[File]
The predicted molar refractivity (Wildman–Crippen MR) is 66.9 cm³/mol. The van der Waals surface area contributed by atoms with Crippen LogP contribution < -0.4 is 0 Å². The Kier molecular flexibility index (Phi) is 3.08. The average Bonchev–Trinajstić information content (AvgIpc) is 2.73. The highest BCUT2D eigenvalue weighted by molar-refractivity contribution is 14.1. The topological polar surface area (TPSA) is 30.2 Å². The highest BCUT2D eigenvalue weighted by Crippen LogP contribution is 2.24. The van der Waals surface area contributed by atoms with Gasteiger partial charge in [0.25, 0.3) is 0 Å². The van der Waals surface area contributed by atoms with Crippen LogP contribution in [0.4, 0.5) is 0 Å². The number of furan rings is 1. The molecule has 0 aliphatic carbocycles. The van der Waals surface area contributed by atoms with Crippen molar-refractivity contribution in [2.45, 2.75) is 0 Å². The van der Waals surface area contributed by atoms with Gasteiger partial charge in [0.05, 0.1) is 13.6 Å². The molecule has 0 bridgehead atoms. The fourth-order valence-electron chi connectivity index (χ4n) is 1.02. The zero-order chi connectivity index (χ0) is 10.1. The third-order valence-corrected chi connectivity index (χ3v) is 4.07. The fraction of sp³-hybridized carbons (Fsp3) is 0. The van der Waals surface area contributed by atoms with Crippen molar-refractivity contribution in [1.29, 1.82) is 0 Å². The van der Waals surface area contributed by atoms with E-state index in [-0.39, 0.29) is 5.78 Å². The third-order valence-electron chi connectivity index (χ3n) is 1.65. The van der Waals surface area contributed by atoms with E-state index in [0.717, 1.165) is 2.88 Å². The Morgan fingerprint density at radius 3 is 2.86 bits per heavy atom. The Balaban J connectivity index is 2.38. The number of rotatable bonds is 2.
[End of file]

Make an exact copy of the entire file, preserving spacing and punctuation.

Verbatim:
The predicted molar refractivity (Wildman–Crippen MR) is 66.9 cm³/mol. The van der Waals surface area contributed by atoms with Crippen LogP contribution < -0.4 is 0 Å². The Kier molecular flexibility index (Phi) is 3.08. The average Bonchev–Trinajstić information content (AvgIpc) is 2.73. The highest BCUT2D eigenvalue weighted by molar-refractivity contribution is 14.1. The topological polar surface area (TPSA) is 30.2 Å². The highest BCUT2D eigenvalue weighted by Crippen LogP contribution is 2.24. The van der Waals surface area contributed by atoms with Gasteiger partial charge in [0.25, 0.3) is 0 Å². The van der Waals surface area contributed by atoms with Crippen LogP contribution in [0.4, 0.5) is 0 Å². The number of furan rings is 1. The molecule has 0 aliphatic carbocycles. The van der Waals surface area contributed by atoms with Crippen molar-refractivity contribution in [2.45, 2.75) is 0 Å². The van der Waals surface area contributed by atoms with Gasteiger partial charge in [0.05, 0.1) is 13.6 Å². The molecule has 0 bridgehead atoms. The fourth-order valence-electron chi connectivity index (χ4n) is 1.02. The zero-order chi connectivity index (χ0) is 10.1. The third-order valence-corrected chi connectivity index (χ3v) is 4.07. The fraction of sp³-hybridized carbons (Fsp3) is 0. The van der Waals surface area contributed by atoms with Crippen molar-refractivity contribution in [1.29, 1.82) is 0 Å². The van der Waals surface area contributed by atoms with E-state index in [-0.39, 0.29) is 5.78 Å². The third-order valence-electron chi connectivity index (χ3n) is 1.65. The van der Waals surface area contributed by atoms with E-state index in [0.717, 1.165) is 2.88 Å². The Morgan fingerprint density at radius 3 is 2.86 bits per heavy atom. The Balaban J connectivity index is 2.38. The number of rotatable bonds is 2.